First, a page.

Furthermore, unwarranted withholding of treatment may neglect BP-independent beneficial effects of certain drugs. In the Acute Candesartan Cilexetil Therapy in Stroke Survivors Trial (n=339), candesartan administration within 24 to 36 hours of event onset reduced 12-month mortality and cardiovascular events by more than half, without BP reduction beyond that by placebo over 7 days.8 Benefit was in cardiovascular morbidity/mortality, not in recurrent strokes, leading to the speculation that early protection of cerebral autonomic function may be important for future protection of cardiovascular disease.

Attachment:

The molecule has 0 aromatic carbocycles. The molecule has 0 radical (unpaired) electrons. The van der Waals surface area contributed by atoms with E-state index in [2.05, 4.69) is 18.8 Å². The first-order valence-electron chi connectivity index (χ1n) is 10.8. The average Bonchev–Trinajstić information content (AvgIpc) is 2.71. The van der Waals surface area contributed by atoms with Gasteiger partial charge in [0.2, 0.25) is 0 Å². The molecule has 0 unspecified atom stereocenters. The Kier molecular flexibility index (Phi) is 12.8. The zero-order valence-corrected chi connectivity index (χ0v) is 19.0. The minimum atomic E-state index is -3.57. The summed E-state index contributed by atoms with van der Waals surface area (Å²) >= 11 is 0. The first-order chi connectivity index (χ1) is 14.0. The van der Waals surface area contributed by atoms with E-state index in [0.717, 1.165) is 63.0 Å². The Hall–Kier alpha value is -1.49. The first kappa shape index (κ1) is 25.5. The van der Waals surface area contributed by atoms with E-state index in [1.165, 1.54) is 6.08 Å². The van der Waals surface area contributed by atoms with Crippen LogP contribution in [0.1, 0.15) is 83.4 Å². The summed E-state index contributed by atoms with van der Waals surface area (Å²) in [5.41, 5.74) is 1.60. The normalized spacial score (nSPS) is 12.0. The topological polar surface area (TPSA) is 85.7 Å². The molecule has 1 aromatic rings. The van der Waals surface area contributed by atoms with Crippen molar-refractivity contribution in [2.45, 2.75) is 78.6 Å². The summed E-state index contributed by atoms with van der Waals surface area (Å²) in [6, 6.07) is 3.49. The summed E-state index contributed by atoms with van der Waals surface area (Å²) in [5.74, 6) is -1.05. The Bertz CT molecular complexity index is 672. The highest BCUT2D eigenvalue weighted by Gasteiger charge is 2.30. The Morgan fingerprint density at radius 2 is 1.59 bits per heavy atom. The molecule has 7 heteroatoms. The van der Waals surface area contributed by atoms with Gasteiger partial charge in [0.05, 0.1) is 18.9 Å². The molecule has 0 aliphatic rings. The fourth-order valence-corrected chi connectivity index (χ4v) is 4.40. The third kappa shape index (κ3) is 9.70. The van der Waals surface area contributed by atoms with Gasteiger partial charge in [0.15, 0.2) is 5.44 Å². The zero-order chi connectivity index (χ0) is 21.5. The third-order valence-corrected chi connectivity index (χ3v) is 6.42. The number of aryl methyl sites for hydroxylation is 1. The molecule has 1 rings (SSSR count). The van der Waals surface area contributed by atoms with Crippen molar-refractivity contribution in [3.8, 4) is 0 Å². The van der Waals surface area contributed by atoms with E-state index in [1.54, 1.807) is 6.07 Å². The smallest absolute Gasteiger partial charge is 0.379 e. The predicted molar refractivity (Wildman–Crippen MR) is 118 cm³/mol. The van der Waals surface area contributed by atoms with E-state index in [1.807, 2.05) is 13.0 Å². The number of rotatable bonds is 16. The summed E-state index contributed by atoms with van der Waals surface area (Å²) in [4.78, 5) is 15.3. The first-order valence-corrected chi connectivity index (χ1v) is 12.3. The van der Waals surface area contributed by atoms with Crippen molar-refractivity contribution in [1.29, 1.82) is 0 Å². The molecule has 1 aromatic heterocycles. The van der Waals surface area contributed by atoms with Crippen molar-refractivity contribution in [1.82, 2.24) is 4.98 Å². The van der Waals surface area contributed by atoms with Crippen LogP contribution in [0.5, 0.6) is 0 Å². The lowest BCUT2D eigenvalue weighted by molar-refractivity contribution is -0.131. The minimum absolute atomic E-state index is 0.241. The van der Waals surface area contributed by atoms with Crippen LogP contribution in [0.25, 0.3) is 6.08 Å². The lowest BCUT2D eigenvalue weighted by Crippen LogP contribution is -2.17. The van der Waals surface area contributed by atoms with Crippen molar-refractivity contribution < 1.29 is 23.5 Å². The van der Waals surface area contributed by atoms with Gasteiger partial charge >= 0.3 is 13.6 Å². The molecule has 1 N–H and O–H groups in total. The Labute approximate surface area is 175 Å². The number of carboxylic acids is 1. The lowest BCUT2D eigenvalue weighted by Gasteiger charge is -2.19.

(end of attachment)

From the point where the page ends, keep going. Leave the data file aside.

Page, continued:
In a metaregression analysis of 37 trials, including 9008 patients with ischemic stroke or ICH, the relationship among on-treatment BP (active versus control groups), early (<1 month) and late (90 day) mortalities, and 90-day death/dependency was U-shaped.9 Treatment, given within 1 week, involved 13 classes of drugs. Lowest odds ratios for untoward outcomes were obtained with ΔSBPs of −8.1 to −14.6 mm Hg. The Controlling Hypertension and Hypotension Immediately Post-Stroke pilot study (n=179) directly tested the effect of lisinopril or labetalol therapy on ischemic stroke and ICH within 36 hours of onset. Target SBP was 145 to 155 mm Hg, to be achieved within 8 hours, with discontinuation if <140 mm Hg. There were no differences between treatments and placebo in combined death/dependency at 2 weeks.10 However, active therapy halved mortality at 3 months (9.7% versus 20.3%). Despite greater SBP reduction with active therapy (−21 mm Hg versus placebo −11 mm Hg), sustained over 2 weeks, neither deterioration of neurological status over the initial 72 hours nor any increase in serious adverse events was observed.